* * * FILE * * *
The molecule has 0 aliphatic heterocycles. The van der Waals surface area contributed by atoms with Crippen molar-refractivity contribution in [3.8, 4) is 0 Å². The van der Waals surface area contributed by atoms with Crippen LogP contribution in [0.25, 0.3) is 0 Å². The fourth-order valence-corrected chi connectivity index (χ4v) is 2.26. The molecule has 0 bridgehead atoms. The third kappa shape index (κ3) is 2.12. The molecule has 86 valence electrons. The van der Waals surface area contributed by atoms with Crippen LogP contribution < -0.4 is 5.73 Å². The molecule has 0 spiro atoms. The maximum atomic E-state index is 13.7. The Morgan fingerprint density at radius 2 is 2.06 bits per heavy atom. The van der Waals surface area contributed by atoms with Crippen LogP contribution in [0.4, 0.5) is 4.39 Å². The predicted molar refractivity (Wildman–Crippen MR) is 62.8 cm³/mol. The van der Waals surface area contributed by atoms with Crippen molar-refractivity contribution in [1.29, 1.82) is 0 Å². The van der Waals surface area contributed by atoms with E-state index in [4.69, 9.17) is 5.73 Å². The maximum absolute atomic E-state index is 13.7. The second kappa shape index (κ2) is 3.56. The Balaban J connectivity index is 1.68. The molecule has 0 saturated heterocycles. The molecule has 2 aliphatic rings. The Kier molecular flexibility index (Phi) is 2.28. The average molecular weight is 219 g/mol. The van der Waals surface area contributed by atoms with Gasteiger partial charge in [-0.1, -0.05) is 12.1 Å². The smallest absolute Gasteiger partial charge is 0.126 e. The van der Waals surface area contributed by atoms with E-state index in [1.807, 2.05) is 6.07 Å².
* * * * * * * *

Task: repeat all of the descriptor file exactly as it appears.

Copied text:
The molecule has 0 aliphatic heterocycles. The van der Waals surface area contributed by atoms with Crippen molar-refractivity contribution in [3.8, 4) is 0 Å². The van der Waals surface area contributed by atoms with Crippen LogP contribution in [0.25, 0.3) is 0 Å². The fourth-order valence-corrected chi connectivity index (χ4v) is 2.26. The molecule has 0 bridgehead atoms. The third kappa shape index (κ3) is 2.12. The molecule has 86 valence electrons. The van der Waals surface area contributed by atoms with Crippen LogP contribution < -0.4 is 5.73 Å². The molecule has 0 spiro atoms. The maximum atomic E-state index is 13.7. The Morgan fingerprint density at radius 2 is 2.06 bits per heavy atom. The van der Waals surface area contributed by atoms with Crippen LogP contribution in [0.4, 0.5) is 4.39 Å². The predicted molar refractivity (Wildman–Crippen MR) is 62.8 cm³/mol. The van der Waals surface area contributed by atoms with Crippen molar-refractivity contribution in [1.29, 1.82) is 0 Å². The van der Waals surface area contributed by atoms with E-state index in [4.69, 9.17) is 5.73 Å². The maximum absolute atomic E-state index is 13.7. The second kappa shape index (κ2) is 3.56. The Balaban J connectivity index is 1.68. The molecule has 0 saturated heterocycles. The molecule has 2 aliphatic rings. The Kier molecular flexibility index (Phi) is 2.28. The average molecular weight is 219 g/mol. The van der Waals surface area contributed by atoms with Gasteiger partial charge in [-0.1, -0.05) is 12.1 Å². The smallest absolute Gasteiger partial charge is 0.126 e. The van der Waals surface area contributed by atoms with E-state index in [1.807, 2.05) is 6.07 Å².